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U.S. Funds Israel’s ‘Iron Dome,’ But Doesn’t (Quite) Know How It Works

• Spencer Ackerman via

The top U.S. military officer’s plane got damaged in Afghanistan by insurgent rockets on Tuesday morning. It’s a reminder that the U.S. military’s defense against short-range rockets remains a work in progress. But it has helped its ally Israel buy its own system for defending against exactly those kinds of rockets, and it might be useful for the U.S. to ask Israel to share. Only one problem: The U.S. doesn’t quite know how the Iron Dome system works.

That’s a bit of an oversimplification. The broad outlines of the Iron Dome system are widely understood: It’s a mobile set of interceptor batteries capable of shooting down rockets that adversaries launch from a distance of between five and 40 kilometers — difficult targets to hit, since they fly low, in a straight line, and quickly. (At most, rockets like the Grad or the Kassem, used by Israel’s jihadist enemies, take 40 seconds to hit their targets.) Using radar and a bit of math, the Iron Dome software figures out if a rocket is likely to land near a populated area. If so, Iron Dome fires its interceptor; if not, it finds a rocket that might.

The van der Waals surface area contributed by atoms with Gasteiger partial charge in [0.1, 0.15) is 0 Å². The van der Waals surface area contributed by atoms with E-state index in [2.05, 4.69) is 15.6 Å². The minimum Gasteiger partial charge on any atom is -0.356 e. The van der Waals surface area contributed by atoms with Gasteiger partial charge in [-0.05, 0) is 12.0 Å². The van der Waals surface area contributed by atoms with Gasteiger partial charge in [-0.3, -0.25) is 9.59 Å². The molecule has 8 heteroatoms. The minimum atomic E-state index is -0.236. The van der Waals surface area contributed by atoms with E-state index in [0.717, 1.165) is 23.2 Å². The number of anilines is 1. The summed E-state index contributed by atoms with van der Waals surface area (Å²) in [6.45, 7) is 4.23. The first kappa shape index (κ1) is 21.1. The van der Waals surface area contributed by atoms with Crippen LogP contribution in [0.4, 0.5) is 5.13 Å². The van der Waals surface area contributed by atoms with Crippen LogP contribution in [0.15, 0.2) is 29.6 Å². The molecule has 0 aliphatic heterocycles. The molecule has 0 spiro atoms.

With Hamas firing short-range rockets into southern Israel and Hezbollah stockpiling more on Israel’s northern border, it’s no wonder Israel is singing the praises of Iron Dome. (Well, that and the fact that it’s the rare weapons system that sounds like it came from the Wu-Tang Clan’s arsenal.) The Israelis say it has an an 80 percent success rate — which is all the more impressive when considering that the rockets Iron Dome shwacks can take as little as five seconds to hit a target.

Israel didn’t buy Iron Dome on its own. America chipped in $200 million, and if a proposal in next year’s defense bill becomes law, that number will increase to around $900 million. (Each Iron Dome installation costs about $50 million, plus another $62,000 per interceptor.) Sounds like something the U.S. might want for itself, perhaps?

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